But you also have the ability for colleagues to create their own content. We’ve all got smartphones these days, so there’s nothing to stop us creating a quick video to share our advice, thoughts and opinions. That’s perhaps more effective than a learning team going in and creating something because it’s more relatable. We can look at what we’re doing on social media and transfer that to learning too. That’s what makes good content, it’s purposeful and you’ve got to have a reason for doing it.
Q: Thinking of social learning, are you seeing more demand around how people can share things?
Yeah, we’ve seen a lot of community creation, and COVID has been the catalyst for that. With people working from home, you’ve not got those moments like making a coffee in the office or your commute which brings people interaction. So, you need new ways to collaborate.
People are talking about it but whether they’re doing it is slightly different. A lot of people in the industry get scared about people uploading content for some reason, but I’m not sure why because it’s often the best content! You’re getting it from people who are actually doing the job. Perhaps it’s because it’s not polished or branded, but it’s the content that’s important.
That fear comes from what people might upload, but you’ve got to have more trust, and most people should realise it’s a work platform when they upload.
Q: What advice would you give people looking towards this and the learning in the flow of work approach?
It’s more than just implementing a system, and that’s where people can get stuck. They’ve implemented it but we need to see the full story, you’ve got to get your staff to engage and embed it into the culture. Ultimately, you’ve got to create that great content and have that trust in people do that for themself. To create that culture, you need to drive people to it, help make it a habit and make it worthwhile for them. Learning is like that in a lot of organisations, you go in because you’ve got to complete a SCORM course once per year. People aren’t making it fun to go into.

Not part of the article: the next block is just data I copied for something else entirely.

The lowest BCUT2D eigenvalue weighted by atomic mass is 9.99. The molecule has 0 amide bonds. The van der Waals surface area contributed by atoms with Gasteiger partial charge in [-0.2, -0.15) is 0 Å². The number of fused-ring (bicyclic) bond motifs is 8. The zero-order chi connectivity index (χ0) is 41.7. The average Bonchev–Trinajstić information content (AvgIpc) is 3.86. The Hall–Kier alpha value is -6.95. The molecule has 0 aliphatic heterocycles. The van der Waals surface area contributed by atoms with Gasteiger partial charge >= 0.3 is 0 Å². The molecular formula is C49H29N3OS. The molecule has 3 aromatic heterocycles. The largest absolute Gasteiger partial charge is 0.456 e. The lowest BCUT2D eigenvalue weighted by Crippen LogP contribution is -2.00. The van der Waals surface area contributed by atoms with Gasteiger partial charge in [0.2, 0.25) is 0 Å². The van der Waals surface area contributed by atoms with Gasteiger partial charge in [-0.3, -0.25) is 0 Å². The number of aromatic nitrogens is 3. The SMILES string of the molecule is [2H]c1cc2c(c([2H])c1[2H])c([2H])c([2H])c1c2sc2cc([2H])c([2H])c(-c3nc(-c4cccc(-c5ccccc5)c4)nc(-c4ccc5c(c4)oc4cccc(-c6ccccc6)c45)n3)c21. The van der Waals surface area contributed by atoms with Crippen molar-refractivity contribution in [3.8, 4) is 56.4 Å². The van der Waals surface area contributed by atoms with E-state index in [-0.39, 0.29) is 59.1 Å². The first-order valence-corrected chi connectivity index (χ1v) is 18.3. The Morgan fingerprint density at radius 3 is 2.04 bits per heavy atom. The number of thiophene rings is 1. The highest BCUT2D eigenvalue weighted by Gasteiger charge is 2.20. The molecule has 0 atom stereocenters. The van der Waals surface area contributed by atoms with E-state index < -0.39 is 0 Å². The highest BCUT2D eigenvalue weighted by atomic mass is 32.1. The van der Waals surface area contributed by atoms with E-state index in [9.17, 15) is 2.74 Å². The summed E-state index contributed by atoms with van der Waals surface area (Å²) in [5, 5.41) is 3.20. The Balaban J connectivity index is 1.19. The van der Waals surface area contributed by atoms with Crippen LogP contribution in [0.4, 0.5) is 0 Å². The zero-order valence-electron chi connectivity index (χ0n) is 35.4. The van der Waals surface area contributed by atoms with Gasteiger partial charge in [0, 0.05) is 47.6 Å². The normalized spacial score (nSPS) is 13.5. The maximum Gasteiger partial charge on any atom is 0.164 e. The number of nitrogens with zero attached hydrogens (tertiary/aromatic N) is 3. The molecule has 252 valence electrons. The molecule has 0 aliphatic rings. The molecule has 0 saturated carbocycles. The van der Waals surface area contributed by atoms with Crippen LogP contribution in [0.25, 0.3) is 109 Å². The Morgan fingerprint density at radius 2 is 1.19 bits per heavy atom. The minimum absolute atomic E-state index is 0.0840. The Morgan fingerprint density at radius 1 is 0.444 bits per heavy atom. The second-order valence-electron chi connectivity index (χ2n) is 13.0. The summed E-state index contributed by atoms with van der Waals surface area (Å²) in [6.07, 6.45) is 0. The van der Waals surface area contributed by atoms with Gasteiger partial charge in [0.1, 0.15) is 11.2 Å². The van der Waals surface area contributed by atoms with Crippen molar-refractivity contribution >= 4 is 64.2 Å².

Q: How can tech be used to help people to do their job more effectively?
For a lot of platforms you’ve got an app and integrations, so it’s making it easier for people. If you can teach people to do something quickly, you’ll create advocates and subject matter experts will emerge in that social learning environment. People really start to embrace it but, you can have the best system in the world, if you haven’t got the engagement nobody will ever use it.
Also, if you’ve got two much technology and different departments aren’t aligned, you’re not creating a purpose for the system and getting engagement first.
Q: How is L&D going to change post-COVID?
Hopefully for the better. I hope people in the industry can see the capabilities we have, everyone works from home, and people didn’t think that was possible. IT teams have been able to roll out loads of laptops etc. It’s okay not to do everything in a classroom, and most people viewed classroom training as a free lunch anyway.
I hope people realise we can do things differently and that learning can look more like it does in our everyday life. Then it’s not a chore, and training isn’t something that’s frowned upon. Pre-covid, training was typically bottom of the list, but hopefully, people can see that they’re learning constantly anyway.
Who is Katie Godden?
Katie Godden is Director at The Learning Effect. She’s driven by making learning at work reflective of how we learn in our everyday lives. Having worked within the learning space for over 10 years, from an e-learning provider to retail and FMCG, she’s seen that learning isn’t always made easy by internal teams. Keeping up to date with the latest learning technologies, this has allowed her to implement the latest learning platforms into organisations to create space where colleagues can learn, communicate, collaborate and socialise.
The Learning Effect’s vision is to help companies create purposeful, consumer-grade learning experiences which help you deliver your business goals and your team realise their potential.